Another issue touched on in the article was the lack of privacy in the WINZ offices. It’s a single big open-plan room, with a couple of mid-sized meeting rooms to run courses in. Not a scrap of privacy, you can hear what people are saying at the next table with ease, and anyone going through tough times can look forward to airing their pain to a room full of others, any tears on display. I do not see a good reason for such a setup – it may make security easier, it may mean that more desks can be fitted into a smaller space, but what it takes away from the client shouldn’t be worth those small benefits, benefits that are to the department, not those who use it.

People dealing with WINZ are treated very poorly. With the excuses of cost-cutting and playing off people’s prejudices, the department gets away with treating people like they’re on a factory line, processing them with no regard to their emotional or physical needs, nor much reference to what they are entitled to. There is always someone ready to come out and say ‘they’re just dole bludgers, they don’t deserve any better’ – there were a few that made comment on the Stuff article – and to them I say ‘they’re human beings, and they deserve the same respect as your average Joe, or for that matter the same respect as your average billionaire or royal’. Humanity doesn’t come in different grades depending on how much money they have. People are people and they all deserve the right to respect, to dignity, to a place to pee.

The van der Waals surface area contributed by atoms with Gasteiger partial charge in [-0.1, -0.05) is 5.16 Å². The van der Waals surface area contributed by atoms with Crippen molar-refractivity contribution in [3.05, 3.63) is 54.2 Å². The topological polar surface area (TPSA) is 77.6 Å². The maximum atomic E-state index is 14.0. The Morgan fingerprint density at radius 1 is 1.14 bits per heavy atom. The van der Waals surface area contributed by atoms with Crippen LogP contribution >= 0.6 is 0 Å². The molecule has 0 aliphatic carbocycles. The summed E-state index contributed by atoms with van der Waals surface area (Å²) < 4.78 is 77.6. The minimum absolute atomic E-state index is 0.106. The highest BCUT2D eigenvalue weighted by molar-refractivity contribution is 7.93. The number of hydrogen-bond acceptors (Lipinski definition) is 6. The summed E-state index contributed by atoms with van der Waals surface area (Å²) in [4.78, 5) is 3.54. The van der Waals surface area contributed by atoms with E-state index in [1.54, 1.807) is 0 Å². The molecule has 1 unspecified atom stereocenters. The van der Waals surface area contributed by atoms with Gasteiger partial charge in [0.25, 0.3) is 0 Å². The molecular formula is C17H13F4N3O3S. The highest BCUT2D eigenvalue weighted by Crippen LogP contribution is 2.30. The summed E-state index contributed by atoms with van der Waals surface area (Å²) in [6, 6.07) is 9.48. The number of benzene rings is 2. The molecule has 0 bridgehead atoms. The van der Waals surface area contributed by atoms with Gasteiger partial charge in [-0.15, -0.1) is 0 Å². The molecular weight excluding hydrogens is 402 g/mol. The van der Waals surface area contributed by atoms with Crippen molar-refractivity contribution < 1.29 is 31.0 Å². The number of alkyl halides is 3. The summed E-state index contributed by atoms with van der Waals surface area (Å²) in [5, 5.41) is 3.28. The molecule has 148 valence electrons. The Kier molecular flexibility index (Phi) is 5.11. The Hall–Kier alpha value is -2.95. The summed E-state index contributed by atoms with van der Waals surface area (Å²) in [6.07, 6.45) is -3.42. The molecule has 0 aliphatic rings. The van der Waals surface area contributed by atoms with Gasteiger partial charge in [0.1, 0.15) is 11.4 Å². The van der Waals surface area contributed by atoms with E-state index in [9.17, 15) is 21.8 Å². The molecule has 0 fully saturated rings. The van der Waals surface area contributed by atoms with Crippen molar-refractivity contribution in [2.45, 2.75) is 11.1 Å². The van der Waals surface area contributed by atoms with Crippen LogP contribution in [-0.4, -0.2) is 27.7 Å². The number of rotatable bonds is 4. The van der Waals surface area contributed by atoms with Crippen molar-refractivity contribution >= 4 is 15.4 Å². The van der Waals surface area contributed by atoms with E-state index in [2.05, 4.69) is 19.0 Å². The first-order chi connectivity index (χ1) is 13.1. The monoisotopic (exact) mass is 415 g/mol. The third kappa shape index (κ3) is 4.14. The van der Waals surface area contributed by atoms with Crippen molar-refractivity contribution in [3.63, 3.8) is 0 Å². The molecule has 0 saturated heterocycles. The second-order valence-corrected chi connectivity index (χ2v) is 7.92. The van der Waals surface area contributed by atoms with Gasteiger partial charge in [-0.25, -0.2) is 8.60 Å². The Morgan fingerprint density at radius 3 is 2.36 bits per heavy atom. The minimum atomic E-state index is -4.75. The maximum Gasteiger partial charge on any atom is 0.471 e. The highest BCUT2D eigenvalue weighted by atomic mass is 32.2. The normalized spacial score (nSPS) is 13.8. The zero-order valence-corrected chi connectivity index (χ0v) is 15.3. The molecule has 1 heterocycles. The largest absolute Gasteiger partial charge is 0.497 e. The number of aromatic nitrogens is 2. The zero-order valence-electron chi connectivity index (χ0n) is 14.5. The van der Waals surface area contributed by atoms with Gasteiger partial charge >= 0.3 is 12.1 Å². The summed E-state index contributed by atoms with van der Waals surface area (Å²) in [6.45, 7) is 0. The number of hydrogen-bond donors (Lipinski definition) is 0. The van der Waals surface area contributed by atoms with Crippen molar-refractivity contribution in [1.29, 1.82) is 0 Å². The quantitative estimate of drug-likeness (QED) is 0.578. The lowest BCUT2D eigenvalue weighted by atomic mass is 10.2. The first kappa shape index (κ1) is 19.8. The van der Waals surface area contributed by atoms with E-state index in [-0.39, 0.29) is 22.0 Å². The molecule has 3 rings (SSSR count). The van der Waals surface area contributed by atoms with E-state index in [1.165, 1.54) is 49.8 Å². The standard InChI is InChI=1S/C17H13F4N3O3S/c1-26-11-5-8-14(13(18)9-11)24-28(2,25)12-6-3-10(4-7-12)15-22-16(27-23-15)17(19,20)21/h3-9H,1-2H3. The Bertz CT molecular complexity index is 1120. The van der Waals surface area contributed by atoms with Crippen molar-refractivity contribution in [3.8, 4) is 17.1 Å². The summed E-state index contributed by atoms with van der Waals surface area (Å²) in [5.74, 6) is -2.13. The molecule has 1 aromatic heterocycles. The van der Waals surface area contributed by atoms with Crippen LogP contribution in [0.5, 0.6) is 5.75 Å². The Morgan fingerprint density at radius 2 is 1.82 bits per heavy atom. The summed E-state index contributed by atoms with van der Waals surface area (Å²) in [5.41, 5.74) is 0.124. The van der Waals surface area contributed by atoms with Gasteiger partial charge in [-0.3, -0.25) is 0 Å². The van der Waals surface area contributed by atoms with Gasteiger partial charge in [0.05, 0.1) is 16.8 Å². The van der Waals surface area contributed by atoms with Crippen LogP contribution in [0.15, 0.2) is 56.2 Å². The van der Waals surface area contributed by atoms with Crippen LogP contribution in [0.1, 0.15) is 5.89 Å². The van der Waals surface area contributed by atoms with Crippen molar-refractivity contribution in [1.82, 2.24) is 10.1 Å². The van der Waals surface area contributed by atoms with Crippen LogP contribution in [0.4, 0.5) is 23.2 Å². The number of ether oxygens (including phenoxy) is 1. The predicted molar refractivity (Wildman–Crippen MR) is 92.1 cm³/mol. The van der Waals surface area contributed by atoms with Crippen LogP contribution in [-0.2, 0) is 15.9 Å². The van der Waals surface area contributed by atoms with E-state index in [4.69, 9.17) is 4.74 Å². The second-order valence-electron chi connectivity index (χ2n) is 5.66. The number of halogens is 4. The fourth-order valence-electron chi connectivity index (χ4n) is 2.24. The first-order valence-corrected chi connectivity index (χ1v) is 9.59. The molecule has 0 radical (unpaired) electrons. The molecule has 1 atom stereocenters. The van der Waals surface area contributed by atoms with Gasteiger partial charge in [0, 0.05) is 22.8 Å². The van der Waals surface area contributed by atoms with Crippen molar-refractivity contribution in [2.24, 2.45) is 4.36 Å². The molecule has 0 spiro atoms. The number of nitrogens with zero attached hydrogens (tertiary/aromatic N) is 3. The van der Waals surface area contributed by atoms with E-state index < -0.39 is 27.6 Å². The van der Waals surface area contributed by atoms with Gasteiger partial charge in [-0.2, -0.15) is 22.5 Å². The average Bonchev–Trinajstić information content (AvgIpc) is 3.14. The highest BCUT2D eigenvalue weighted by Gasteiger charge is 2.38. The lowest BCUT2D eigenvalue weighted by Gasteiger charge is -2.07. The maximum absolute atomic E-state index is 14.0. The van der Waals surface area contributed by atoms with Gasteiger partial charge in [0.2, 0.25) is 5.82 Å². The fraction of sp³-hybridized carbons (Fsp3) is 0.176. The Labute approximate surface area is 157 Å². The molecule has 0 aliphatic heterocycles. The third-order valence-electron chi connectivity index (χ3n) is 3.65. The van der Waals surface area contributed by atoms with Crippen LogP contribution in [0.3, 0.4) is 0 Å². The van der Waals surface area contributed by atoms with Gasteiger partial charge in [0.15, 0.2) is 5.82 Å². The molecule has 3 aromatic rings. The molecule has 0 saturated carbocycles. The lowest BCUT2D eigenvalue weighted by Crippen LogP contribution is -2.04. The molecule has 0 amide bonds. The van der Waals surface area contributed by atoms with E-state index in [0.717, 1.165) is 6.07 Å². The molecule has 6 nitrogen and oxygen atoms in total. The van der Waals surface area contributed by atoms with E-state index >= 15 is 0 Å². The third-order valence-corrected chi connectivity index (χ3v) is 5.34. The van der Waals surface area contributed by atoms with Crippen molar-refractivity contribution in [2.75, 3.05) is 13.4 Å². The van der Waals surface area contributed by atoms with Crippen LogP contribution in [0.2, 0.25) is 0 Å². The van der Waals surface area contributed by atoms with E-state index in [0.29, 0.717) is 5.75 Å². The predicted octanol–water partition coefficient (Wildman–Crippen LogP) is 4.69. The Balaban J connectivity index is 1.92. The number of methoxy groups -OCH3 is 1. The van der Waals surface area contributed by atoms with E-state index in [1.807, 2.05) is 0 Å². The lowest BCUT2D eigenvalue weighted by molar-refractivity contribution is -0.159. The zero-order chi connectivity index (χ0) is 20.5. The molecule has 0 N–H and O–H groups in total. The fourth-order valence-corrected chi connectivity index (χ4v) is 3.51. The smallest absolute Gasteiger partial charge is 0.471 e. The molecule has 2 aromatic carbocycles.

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Not our problem

On Friday an article came out that has a quote dug right out of a social inequality gold mine. Christchurch City councillor Ali Jones says of a proposal to lease private rentals to help house the homeless this winter:

This is not social housing. This is kids, this is drug addiction, this is families and criminality. There’s a whole lot of stuff in here we should not be dealing with